Travel sites in the Galapagos Islands and several countries in Central and South America will expand significantly in 2022 after the creation last week of “Hermandad”, a 45% extension of the Galapagos Marine Protected Reserve. Galapagos Archipelago of 74,517 square miles from the previous 51,351 square miles.
Ecuadorian President Guillermo Lasso signed a decree with representatives of Colombia, Costa Rica and Panama on January 14, establishing the expanded marine reserve, which stretches northeast from the Galapagos across the three countries, forming a “ocean highway”.
“Today we declare a marine reserve covering 60,000 square kilometers, equivalent to an area three times the size of Belize,” Lasso said in international news reports. In a statement announcing the launch of the new reserve, Lasso said the territory will be divided into two equal zones, one in which commercial fishing will be prohibited and another where fishing without “longlines” will be allowed.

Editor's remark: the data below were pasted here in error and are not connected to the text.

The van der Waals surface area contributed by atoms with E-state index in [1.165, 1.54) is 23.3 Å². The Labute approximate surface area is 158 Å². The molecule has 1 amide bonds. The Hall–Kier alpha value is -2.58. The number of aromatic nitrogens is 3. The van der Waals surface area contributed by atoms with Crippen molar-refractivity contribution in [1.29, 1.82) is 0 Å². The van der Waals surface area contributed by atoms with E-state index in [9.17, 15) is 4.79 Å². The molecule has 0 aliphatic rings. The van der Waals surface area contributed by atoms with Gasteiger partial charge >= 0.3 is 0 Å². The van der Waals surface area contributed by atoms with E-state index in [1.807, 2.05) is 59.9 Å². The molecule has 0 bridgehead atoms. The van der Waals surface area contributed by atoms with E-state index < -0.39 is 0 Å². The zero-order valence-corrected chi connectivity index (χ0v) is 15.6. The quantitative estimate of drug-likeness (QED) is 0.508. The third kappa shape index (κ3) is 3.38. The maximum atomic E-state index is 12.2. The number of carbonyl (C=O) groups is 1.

Lasso said Ecuador will seek to establish a trust to fund the preservation of Hermandad areas and invest in new preservation infrastructure and technology for the islands.
The Hermandad Corridor stretches through Costa Rica’s Cocos Islands, reflecting a migratory route for millions of sea turtles, whales, sharks and rays, Ecuadorian government officials said. The wider region is about two and a half times the size of the state of Maryland.
The new route connects two UNESCO World Heritage marine sites, the Galapagos and Cocos Islands. Ecuador, Colombia, Panama and Costa Rica last year Okay to work together to create an Eastern Tropical Pacific Marine Corridor between their countries.
The expanded protected area will provide many new opportunities for snorkeling or scuba diving excursions and coastal exploration in kayaks, stand-up paddleboards and glass-bottom boats.